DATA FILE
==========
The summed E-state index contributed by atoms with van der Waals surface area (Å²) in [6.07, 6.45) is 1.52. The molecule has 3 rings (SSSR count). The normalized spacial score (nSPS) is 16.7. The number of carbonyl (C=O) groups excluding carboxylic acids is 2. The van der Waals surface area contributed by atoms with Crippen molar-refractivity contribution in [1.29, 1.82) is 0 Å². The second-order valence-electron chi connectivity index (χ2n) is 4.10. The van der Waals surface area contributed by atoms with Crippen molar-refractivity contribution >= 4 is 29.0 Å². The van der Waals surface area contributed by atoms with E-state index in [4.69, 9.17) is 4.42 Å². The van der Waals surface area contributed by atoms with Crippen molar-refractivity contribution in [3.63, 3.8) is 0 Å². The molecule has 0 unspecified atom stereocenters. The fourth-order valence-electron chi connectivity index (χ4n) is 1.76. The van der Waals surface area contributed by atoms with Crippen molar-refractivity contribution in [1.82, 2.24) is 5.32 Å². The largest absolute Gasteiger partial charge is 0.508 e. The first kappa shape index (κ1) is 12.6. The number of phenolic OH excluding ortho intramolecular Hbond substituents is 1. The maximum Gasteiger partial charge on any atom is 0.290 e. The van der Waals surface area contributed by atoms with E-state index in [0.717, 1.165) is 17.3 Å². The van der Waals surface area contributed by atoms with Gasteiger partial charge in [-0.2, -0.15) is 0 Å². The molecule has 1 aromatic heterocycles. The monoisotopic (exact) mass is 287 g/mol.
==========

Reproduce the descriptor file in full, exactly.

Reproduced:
The summed E-state index contributed by atoms with van der Waals surface area (Å²) in [6.07, 6.45) is 1.52. The molecule has 3 rings (SSSR count). The normalized spacial score (nSPS) is 16.7. The number of carbonyl (C=O) groups excluding carboxylic acids is 2. The van der Waals surface area contributed by atoms with Crippen molar-refractivity contribution in [1.29, 1.82) is 0 Å². The second-order valence-electron chi connectivity index (χ2n) is 4.10. The van der Waals surface area contributed by atoms with Crippen molar-refractivity contribution >= 4 is 29.0 Å². The van der Waals surface area contributed by atoms with E-state index in [4.69, 9.17) is 4.42 Å². The van der Waals surface area contributed by atoms with Crippen molar-refractivity contribution in [3.63, 3.8) is 0 Å². The molecule has 0 unspecified atom stereocenters. The fourth-order valence-electron chi connectivity index (χ4n) is 1.76. The van der Waals surface area contributed by atoms with Crippen molar-refractivity contribution in [1.82, 2.24) is 5.32 Å². The largest absolute Gasteiger partial charge is 0.508 e. The first kappa shape index (κ1) is 12.6. The number of phenolic OH excluding ortho intramolecular Hbond substituents is 1. The maximum Gasteiger partial charge on any atom is 0.290 e. The van der Waals surface area contributed by atoms with E-state index in [0.717, 1.165) is 17.3 Å². The van der Waals surface area contributed by atoms with Gasteiger partial charge in [-0.2, -0.15) is 0 Å². The molecule has 1 aromatic heterocycles. The monoisotopic (exact) mass is 287 g/mol.